There is some confusion for historians because the wording 'official history' has been placed on the title page of some of the volumes. Because there has been no official history completed since they were published, they are still available in reprints. Thus historians researching the New Zealand Division are presented with a series of semi-official publications written by participants that has the immediacy of being a contemporary publication, but does not have the historical perspective and even-handedness that an official history demands. In particular the volume on the New Zealand Division suffered from two serious failings. It was very uncritical of the commanders of the Division's formations and understated the casualties suffered during the Division's operations on the Western Front.
Part of the reason is that the official war correspondent for New Zealand Malcolm Ross did not have the same ability to convert his journalistic talent into the writing of an official history. His contemporaries Bean and Sir Max Aitken from Canada both expressed the military prowess of Australia and Canada as outworkings of the respective countries inherent character traits.
Ron Palenski in his 2008 article on Ross goes as far to term Ross as 'A New Zealand Failure in the Great War.' In the same decade regimental histories were written on the various formations that had made up the New Zealand Division and the Mounted Rifle Brigade. While these have value for historical research they are limited by their very nature. Digitisation of First World War publications has certainly made the contemporary popular and regimental histories more accessible than they were a decade ago.
Since then there has been no attempt by the Government or responsible ministries to produce a set of official histories. As a result, New Zealand's part in the First World War is badly recorded and misunderstood. Certainly any effort to write an official history was handicapped when in 1930 a large amount of archives from the New Zealand Division were dumped. Into this gap there have been a series of secondary publications that have appeared over the years. While some have focused on campaigns, personal history, or formations there has never been an overview of the New Zealand war effort. These have ranged from the very good to the appalling Great Wrong War published recently. Technical publications have been very limited although in 2012 a guide to the 1NZEF was published which is a good general book on uniforms, equipment, and organisation.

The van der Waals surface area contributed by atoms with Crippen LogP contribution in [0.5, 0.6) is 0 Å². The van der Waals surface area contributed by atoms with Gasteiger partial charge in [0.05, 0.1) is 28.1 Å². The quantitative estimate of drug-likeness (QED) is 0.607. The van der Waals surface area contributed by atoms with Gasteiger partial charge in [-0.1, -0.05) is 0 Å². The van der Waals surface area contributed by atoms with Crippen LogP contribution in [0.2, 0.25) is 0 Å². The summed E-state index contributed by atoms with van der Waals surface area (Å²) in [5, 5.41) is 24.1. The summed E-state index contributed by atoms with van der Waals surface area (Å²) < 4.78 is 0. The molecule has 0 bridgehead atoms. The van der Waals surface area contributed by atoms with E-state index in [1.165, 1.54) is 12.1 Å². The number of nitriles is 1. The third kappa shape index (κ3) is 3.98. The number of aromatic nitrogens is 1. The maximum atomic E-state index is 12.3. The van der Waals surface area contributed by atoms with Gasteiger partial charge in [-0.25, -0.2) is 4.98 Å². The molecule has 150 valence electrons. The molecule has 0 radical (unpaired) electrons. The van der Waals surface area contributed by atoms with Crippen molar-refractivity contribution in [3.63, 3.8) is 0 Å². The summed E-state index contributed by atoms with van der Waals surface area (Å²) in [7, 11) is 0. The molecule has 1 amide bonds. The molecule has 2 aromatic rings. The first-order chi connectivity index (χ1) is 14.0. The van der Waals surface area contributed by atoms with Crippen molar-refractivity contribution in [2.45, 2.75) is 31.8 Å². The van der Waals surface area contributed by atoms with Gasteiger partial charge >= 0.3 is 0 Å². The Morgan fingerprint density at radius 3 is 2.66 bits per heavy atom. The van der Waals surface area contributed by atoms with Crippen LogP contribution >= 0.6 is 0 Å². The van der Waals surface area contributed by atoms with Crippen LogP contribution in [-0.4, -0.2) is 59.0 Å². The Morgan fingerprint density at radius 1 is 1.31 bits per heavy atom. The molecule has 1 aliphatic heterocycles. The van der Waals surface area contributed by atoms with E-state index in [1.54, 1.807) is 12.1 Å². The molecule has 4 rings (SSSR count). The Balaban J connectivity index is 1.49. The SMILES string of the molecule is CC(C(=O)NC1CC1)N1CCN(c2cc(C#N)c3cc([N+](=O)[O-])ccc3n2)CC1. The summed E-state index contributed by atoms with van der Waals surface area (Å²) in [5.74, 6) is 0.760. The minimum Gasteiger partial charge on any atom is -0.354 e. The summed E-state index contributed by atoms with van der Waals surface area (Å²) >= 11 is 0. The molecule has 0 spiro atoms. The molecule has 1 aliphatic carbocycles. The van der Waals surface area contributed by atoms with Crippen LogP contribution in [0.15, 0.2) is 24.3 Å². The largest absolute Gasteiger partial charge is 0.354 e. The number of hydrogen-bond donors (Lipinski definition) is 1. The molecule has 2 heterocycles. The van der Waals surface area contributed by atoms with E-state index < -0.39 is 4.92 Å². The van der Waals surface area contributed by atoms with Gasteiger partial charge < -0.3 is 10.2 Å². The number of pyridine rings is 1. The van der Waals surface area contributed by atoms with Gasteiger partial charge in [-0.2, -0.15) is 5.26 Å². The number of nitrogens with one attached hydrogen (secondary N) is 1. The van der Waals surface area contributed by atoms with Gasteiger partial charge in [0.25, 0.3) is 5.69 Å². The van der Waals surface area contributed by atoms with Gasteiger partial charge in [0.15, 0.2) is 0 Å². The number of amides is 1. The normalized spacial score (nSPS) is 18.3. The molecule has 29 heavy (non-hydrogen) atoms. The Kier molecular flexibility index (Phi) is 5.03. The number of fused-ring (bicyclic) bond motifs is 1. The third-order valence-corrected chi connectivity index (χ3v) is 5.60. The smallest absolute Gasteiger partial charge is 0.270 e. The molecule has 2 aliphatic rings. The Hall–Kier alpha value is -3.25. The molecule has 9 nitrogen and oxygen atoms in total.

As we approach the Centenary it is expected that there may be a flood of books coming into print related to First World War. There is no project to complete official history but the Ministry of Culture and Heritage has a single volume of the New Zealand Division for publication as well as a general 'coffee-table' publication about New Zealand in the war looking at all aspects of the experience. Massey University has initiated a project to produce an accessible but scholarly multivolume set of histories of the New Zealand forces, campaigns, and the war at sea, and the home front. This may end up being our official history some 100 years after the events. Researchers can look forward to some reprints of key secondary sources but will have to wait for a comprehensive history of New Zealand in the First World War.
Michael Wynd, Researcher at the Navy Museum, New Zealand
Michael Wynd is the Military Historian at the Navy Museum. He maintains the largest collection of naval history and is responsible for carrying out all the research tasks for both the public, government agencies, and the NZDF. As a military historian, his research interests include the First World War, 19th Century Colonial Warfare, New Zealand's naval history, The Royal Navy in New Zealand, and the Revolution in Military Affairs. He has completed a Master's degree on the Demobilisation of the 1st New Zealand Expeditionary Force and is working on a Doctorate on the New Zealand Division on the Western Front 1916-1918.